StalkingWilbur

Well-Known Member
Joined
15/4/12
Messages
770
Reaction score
390
I do 14kg grain bills in BIAB bags and they don't last too long. They get stretched out and end up with little holes. Something to take into consideration.
 

Hoploader

Well-Known Member
Joined
8/9/14
Messages
169
Reaction score
37
Location
Sydney Hills District
Ahh ok, nice point. Hadn't thought about bag strength. My idea of triple batch might have been 18kgs. Even double would be around 12kg, though I'd have to risk that.
Thanks bud.
 

StalkingWilbur

Well-Known Member
Joined
15/4/12
Messages
770
Reaction score
390
No worries. I think we've actually pushed it a little more than 14kg from memory doing double batches of big beers. You'll want to invest in some kind of pulley system or something too.
 

Tahoose

Well-Known Member
Joined
22/9/13
Messages
1,455
Reaction score
498
If your looking at doing triple batches you would definitely need something around the 100ltr mark or maybe a touch more. With this sort of system QLDKEV would probably be the best person to give some advice, maybe you can look up his rig.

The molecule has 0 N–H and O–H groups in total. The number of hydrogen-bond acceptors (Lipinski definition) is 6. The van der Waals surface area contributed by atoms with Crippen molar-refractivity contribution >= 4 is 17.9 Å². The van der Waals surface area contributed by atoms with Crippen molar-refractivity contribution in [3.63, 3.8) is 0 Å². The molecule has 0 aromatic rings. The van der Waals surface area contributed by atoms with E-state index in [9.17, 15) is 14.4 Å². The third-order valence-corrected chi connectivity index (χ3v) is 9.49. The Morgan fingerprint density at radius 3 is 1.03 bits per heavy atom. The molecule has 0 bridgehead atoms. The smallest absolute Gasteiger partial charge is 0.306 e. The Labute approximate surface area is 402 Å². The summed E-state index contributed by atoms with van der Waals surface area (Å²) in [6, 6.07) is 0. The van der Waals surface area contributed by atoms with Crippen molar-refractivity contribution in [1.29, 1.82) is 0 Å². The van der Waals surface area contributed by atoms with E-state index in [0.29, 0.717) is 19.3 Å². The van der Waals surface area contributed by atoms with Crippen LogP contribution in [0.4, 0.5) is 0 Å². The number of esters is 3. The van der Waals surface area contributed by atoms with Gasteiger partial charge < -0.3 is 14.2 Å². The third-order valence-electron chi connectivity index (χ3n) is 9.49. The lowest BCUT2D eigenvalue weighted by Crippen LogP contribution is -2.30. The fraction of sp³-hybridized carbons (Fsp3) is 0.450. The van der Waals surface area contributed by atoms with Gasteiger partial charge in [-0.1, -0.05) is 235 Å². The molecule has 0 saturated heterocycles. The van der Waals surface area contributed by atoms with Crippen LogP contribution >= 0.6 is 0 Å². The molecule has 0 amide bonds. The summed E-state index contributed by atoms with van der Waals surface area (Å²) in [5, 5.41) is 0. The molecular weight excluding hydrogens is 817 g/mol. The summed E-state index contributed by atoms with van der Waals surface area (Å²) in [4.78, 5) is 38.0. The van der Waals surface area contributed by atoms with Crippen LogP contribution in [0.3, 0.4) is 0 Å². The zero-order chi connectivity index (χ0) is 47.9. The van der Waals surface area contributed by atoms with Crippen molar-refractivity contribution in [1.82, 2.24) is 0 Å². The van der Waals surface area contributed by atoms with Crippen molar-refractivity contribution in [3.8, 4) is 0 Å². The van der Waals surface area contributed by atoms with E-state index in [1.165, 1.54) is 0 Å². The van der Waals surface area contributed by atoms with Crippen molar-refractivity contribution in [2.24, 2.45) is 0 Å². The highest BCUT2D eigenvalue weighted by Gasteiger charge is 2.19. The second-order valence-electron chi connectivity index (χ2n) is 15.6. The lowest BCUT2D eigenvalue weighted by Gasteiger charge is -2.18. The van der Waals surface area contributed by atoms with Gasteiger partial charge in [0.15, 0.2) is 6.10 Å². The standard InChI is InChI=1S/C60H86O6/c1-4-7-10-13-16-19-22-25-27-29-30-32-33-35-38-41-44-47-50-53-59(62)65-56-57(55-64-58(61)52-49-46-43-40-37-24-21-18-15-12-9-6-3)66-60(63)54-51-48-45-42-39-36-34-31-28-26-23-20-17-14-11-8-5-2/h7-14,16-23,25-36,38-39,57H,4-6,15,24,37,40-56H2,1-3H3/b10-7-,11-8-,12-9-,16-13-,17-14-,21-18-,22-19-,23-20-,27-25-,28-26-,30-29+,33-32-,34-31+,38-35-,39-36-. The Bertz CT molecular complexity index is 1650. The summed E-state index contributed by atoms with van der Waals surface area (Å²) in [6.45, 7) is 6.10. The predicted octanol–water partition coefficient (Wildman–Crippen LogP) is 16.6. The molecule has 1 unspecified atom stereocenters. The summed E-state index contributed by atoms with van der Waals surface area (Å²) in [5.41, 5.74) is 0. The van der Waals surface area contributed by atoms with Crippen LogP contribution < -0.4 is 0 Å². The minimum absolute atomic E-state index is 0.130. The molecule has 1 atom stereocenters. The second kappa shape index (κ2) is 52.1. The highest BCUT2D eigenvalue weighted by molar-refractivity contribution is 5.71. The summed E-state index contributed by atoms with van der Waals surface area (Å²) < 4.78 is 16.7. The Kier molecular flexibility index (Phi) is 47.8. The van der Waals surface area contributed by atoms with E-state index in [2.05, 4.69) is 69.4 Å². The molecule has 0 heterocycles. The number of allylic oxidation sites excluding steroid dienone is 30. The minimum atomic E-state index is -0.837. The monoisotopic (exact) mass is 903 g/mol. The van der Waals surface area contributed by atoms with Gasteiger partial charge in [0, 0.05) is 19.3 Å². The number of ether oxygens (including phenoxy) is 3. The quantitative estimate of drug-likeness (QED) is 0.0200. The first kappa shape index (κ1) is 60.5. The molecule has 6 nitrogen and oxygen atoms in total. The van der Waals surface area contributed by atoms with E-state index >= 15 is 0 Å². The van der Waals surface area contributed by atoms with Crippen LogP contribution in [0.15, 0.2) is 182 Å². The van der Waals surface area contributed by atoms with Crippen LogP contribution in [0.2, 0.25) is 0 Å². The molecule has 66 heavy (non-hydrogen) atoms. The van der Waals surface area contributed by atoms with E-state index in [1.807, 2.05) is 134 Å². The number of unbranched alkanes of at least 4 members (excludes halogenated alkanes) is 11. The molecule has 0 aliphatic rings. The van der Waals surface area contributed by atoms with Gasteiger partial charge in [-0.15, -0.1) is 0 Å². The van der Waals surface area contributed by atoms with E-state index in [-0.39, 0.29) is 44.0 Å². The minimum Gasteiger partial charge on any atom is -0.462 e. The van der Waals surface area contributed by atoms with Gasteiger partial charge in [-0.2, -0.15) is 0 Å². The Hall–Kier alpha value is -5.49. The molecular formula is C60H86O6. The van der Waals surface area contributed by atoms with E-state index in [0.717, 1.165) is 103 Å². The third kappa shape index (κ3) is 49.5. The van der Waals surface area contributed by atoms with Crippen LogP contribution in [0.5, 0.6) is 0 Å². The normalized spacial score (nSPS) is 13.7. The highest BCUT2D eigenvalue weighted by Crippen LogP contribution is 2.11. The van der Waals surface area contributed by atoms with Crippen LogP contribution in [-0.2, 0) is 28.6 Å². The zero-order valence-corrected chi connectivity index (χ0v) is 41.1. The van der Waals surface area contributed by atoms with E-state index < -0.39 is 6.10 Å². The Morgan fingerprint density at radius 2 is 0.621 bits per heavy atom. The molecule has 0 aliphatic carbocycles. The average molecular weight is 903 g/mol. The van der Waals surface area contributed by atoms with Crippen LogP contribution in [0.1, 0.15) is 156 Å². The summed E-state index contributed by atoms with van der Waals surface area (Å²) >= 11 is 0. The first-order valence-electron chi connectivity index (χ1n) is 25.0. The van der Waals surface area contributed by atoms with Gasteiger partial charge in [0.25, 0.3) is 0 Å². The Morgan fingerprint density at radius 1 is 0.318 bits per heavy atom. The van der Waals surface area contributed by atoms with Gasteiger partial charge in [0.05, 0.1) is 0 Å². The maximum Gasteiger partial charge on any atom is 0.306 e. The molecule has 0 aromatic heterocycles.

The other thought is do you have a really big esky? You could mash in that and move the wort over, sort of negates the need to lift 18kg of wet grain plus the strength of the bag/ material.

Have you checked out craftbrewer for pots?
 

Flash_DG

Well-Known Member
Joined
3/9/09
Messages
370
Reaction score
35
Location
Brisbane 4505
Site Sponsor Craftbrewer has 70lt and 100lt SS pots cheaper then both those you mentioned.
 

Hoploader

Well-Known Member
Joined
8/9/14
Messages
169
Reaction score
37
Location
Sydney Hills District
Thanks guys, really showing up all the things I hadn't even considered. I'll look into pulleys, eskys (which I dont have) and Craft Brewer. Glad I didnt take a stab in the dark and used you guys experience

Cheers
 

welly2

Well-Known Member
Joined
23/3/13
Messages
1,437
Reaction score
492
I've got one of the Craftbrewer 70L pots. It's decent for the money.
 

Spiesy

Illmatic
Joined
28/12/11
Messages